Have you ever looked at the result you produce? Perhaps it is a legal brief, a sales proposal or a software solution. Most likely, whether it is tangible or completely virtual, there were many tools, people and steps to create the end result.
The amount of thinking, planning, people, information, systems and communications is mind boggling. There are a number of failure points. There are many other projects which have to be managed at the same time. This all has to be delivered in the midst of uncertainty.
The uncertainty comes from all the other knowledge workers pushing on us for time, energy, solutions and mindshare. It’s part of the new deal in the new economy. We are all in the collaboration game. You have access to others much more easily now. You are most likely dealing with similar demands and expectations.
There are two types of people in this game today:
Complainers will always talk about how much work they have. It is their excuse for under-delivering. A year from now, they will still be talking about all the emails they have to answer and the feeling of being overwhelmed. They will always say that they have too much to do. Why not? If they can sell that to their customer and their boss, then there is no motivation to change their bad habits.
Competitors understand that they are in a game. While others are complaining, they are solving problems. They invest in their business in money, time and attention to manage what they know is coming every day – a pipeline of work. These are the fun people to work with and the ones we observe taking business away from the complainers every day.
If you want to find out if someone is a winner, just listen to them talk. They are a winner inasmuch as they don’t complain and instead focus on solving problems. Show me the problems you can solve, and I will show you what you are worth. After all, that’s the whole value today.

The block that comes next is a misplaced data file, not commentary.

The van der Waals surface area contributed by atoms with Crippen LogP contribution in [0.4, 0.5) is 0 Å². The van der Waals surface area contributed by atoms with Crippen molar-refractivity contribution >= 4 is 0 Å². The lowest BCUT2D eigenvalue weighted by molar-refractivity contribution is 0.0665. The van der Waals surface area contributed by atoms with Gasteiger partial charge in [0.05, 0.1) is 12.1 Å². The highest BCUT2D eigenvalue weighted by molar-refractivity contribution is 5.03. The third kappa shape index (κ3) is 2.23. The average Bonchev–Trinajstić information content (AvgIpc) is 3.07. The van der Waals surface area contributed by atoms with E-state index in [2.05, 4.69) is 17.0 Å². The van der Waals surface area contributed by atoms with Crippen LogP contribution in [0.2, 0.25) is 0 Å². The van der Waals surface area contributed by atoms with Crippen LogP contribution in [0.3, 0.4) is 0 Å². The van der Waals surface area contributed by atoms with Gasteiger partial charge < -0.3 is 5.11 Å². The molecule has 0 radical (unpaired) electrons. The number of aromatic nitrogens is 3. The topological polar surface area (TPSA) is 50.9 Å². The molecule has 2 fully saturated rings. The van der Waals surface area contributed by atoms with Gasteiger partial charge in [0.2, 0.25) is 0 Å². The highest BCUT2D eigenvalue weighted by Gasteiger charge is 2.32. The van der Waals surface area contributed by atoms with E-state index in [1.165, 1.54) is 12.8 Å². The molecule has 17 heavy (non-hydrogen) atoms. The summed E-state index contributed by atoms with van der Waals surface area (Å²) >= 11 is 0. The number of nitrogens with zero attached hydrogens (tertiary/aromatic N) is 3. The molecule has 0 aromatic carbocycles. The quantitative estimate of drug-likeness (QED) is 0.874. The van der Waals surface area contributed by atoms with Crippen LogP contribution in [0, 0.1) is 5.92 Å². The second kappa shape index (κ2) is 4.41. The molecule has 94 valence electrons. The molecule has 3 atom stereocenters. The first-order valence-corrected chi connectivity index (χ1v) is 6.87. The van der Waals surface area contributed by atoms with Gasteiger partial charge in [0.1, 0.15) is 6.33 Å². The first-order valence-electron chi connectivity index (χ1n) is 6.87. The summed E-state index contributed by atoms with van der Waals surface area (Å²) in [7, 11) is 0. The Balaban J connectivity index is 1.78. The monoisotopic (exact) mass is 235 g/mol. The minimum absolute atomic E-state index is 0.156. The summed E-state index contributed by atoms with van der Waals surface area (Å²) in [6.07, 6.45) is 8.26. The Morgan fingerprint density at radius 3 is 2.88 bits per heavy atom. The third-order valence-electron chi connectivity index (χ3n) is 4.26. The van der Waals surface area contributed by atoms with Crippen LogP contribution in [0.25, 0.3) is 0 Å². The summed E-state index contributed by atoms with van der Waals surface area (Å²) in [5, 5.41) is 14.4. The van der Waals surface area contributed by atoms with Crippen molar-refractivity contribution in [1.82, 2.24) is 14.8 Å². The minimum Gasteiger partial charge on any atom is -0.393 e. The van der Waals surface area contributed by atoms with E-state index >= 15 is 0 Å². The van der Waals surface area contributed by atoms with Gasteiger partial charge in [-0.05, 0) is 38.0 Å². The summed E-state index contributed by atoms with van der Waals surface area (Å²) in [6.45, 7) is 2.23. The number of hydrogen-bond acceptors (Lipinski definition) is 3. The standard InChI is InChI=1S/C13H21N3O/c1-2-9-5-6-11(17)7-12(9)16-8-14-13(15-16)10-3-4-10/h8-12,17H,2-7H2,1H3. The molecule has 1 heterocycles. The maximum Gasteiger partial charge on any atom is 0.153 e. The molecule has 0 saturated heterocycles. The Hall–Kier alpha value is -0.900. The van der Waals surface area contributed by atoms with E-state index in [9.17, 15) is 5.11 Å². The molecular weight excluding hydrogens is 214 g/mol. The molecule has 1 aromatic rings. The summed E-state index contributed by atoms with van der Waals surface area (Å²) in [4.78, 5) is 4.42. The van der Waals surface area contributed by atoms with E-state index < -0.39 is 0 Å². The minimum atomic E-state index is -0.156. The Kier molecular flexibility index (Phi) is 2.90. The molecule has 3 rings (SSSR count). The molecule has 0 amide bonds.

We are all overwhelmed trying to solve problems. I love watching the show HowStuffWorks on the Discovery channel. I watch it with my kids to teach them one thing above all – everything we see is a result of a process. There were steps, materials and organization to make it happen.
When we watch how candy is made or how mechanical parts are built, we see conveyor belts, timing mechanisms, computerized controls and lots of movement in a cohesive system. This is what allows millions of widgets to be produced from a factory. As a knowledge worker, you are a factory. There are raw materials (information) coming into your world and finished goods (knowledge) going out. Your ability to turn information into knowledge allows you to produce more and deliver value.
The funny thing is that instead of figuring out how to make a more efficient workflow, people and teams merely keep grinding away with poor tools, processes and talent. Improve any of these three and you get a different result.
Do you want to sell more? Then work on your factory first. Without control you cannot deliver value that your customer is looking for. Your competitor, whether a company or another person who wants your job, who is willing and able to bring a better process will prevail.
Customers have enough friction in their life. They want it to be easy to do business with you, and they don’t care about your excuses. You are only one item on their long list of options, just as your vendor list is long as well.
Today, stop the insanity. Get control of your business by focusing on solving the main problem which is the root of lack of sales, weak customer relationships and too many urgencies in your business. Clear the runway before trying to fly or you will never take off.
Get the help to implement the systems for your success. If you are continually overwhelmed, it is likely you have inefficient systems and thus, you are not solving the problem, only tolerating it. Life and business can be much more if you will see the problem.
If you don’t solve the problem, then your customer or your employer will do business with those that are easy to do business with not those who keep talking about the problem.
What are your thoughts?